Full of what Anderson calls “eclectic coquetries” and flourishes of “flamboyant eloquence,” Barthes’s prose is all the time delighting in its own refinement. This is not to everyone’s taste. As he asked (again in The Pleasure of the Text): “Why, in a text, all this verbal display?” He goes on to say that the “prattle of the text is merely that foam of language.” For his detractors this is not the foam of a tide or stream but the foam of an over-scented bubble bath to which one can develop an allergic reaction; for his admirers it is something in which to luxuriate. This is crucial to Barthes’s appeal: a prose built around complex ideas that somehow manages to pamper the reader. Part of the fun of reading him is in seeing rhetoric brought to a point of exquisite jotting—and vice versa.
By the time of Camera Lucida, Barthes’s ornate sentences, with all their colons and semicolons, italics, hyphens, ellipses, and parentheses, came quite naturally to him. Where one might remember particular scenes or sentences in a novel, with Barthes the focus narrows to favorite deployments or permutations of punctuation. To take just one example… The most famous parentheses in postwar literature are probably the ones in Lolita where Humbert Humbert provides details of the death of his mother: “(picnic, lightning).” It’s proof, in spectacular miniature, of Nabokov’s exuberant facility. But the moment when Barthes, remembering his dead mother’s ivory powder box, adds, almost inaudibly, “(I loved the sound of its lid),” is intensely moving and just as expressive of his own style. It also reminds us that, for all his extravagancies, there is often something understated about Barthes. Everything about the prose is so personalized that even the printed page seems handwritten with a favorite pen. And not only that: thanks to the delicacy and skill of his translator, Richard Howard, English-speaking readers can enjoy the delusion that they suddenly have the ability to read French.
In Roland Barthes, Barthes had warned readers that “it must all be considered as if spoken by a character in a novel” and, in his last years, talked about the possibility of writing a novel. Whether he would ever have realized this ambition is impossible to say, but it bears emphasizing that a knowledge of or even interest in photography is no more a precondition for reading Camera Lucida than an interest in young girls is necessary for embarking on Lolita. Camera Lucida is a glimpse of the world as rendered by a master stylist; as such it offers a version of the pleasures derived from the best discursive fiction. “For me the noise of Time is not sad: I love bells, clocks, watches—and I recall that at first photographic implements were related to techniques of cabinetmaking and the machinery of precision: cameras, in short, were clocks for seeing, and perhaps in me someone very old still hears in the photographic mechanism the living sound of the wood.” In such passages Barthes seems like the true heir—in modishly abbreviated style—of Proust.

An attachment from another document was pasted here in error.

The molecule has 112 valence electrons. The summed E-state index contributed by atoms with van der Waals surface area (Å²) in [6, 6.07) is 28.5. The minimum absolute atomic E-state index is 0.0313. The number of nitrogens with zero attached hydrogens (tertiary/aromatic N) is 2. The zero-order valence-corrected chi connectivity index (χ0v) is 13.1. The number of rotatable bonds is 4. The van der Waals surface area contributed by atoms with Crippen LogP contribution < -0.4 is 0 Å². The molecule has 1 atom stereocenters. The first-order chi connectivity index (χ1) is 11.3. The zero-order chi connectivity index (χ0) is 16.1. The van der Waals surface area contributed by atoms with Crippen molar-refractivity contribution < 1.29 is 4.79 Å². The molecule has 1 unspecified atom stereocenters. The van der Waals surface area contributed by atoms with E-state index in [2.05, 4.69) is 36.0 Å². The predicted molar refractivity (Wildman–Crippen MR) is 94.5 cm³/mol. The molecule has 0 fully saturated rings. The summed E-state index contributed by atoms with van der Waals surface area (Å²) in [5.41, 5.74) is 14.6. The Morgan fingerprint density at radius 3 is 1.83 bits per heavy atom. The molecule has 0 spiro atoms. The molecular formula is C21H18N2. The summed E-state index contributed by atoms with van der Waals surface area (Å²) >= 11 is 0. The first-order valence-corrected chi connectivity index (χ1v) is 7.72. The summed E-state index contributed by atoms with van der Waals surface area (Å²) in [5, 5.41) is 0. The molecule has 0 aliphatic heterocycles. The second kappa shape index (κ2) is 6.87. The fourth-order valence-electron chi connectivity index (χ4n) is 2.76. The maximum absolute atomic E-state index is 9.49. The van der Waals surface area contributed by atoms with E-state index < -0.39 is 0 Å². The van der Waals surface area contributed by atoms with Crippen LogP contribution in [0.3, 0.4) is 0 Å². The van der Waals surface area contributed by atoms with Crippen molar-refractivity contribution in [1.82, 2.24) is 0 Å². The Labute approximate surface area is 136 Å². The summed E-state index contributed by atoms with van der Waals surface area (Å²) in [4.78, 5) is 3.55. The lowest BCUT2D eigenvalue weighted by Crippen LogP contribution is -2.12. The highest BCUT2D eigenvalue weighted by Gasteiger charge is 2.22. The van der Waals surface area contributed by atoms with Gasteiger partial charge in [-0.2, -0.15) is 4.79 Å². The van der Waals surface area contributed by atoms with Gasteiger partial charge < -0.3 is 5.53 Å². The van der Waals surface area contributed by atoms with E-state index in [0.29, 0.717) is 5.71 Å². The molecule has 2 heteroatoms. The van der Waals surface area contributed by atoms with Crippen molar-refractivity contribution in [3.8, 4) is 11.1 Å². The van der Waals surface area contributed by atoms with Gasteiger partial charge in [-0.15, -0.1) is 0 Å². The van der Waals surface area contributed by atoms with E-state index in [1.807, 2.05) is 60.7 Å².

Barthes entertained few doubts as to his literary gifts and, in interviews, was suavely sure of the “entirely subjective” method whereby a few “arbitrarily chosen photographs” would suffice to examine the “new type of image” that came into existence “all at once, around 1822.” “Whether this will please photographers,” he conceded, “remains to be seen.” In Britain, particularly for those pursuing a double life as photographers and academics teaching cultural or media studies courses—Victor Burgin was the representative figure—Barthes’s work provided a framework that was creative as well as theoretical. For the most part, though, the best American photographers—those adhering to what John Szarkowski deemed “photography’s central sense of purpose and aesthetic: the precise and lucid description of significant fact”—were not so much hostile as indifferent to Barthes’s efforts. The business of making images was dominated, as it always had been, by photographers looking at each other’s pictures and swapping advice and experience about technical matters: lenses, films, papers. Looking back on the period in the 1970s when some of the photos in his book Passing Through Eden were made, Tod Papageorge remembered that “unlike most of the photographers I knew, I bothered to acquaint myself with the major books” by Barthes, Sontag, and others. Not that any of this “intellectual commotion” found its way into the pictures. For the record, Papageorge is adamant that “Garry Winogrand never read Roland Barthes, and found whatever he’d seen of [Janet] Malcolm’s and Sontag’s original articles about photography in the New Yorker and the New York Review of Books grimly laughable.” Papageorge, then, was an unusually sympathetic reader-practitioner, but he “was more interested in what other photographers had to say about the state of our common medium.” And while Barthes’s whole purpose was to define the “newness” of photographic images (i.e., what made them different from paintings), some of the people most deeply involved in the medium were not convinced. As Mark Haworth-Booth, former curator of photography at the Victoria and Albert Museum in London, mischievously remarked, “I recently hung up a painting in our new dining room and realized for the first time that my mother must have picked the sweet peas in it.”5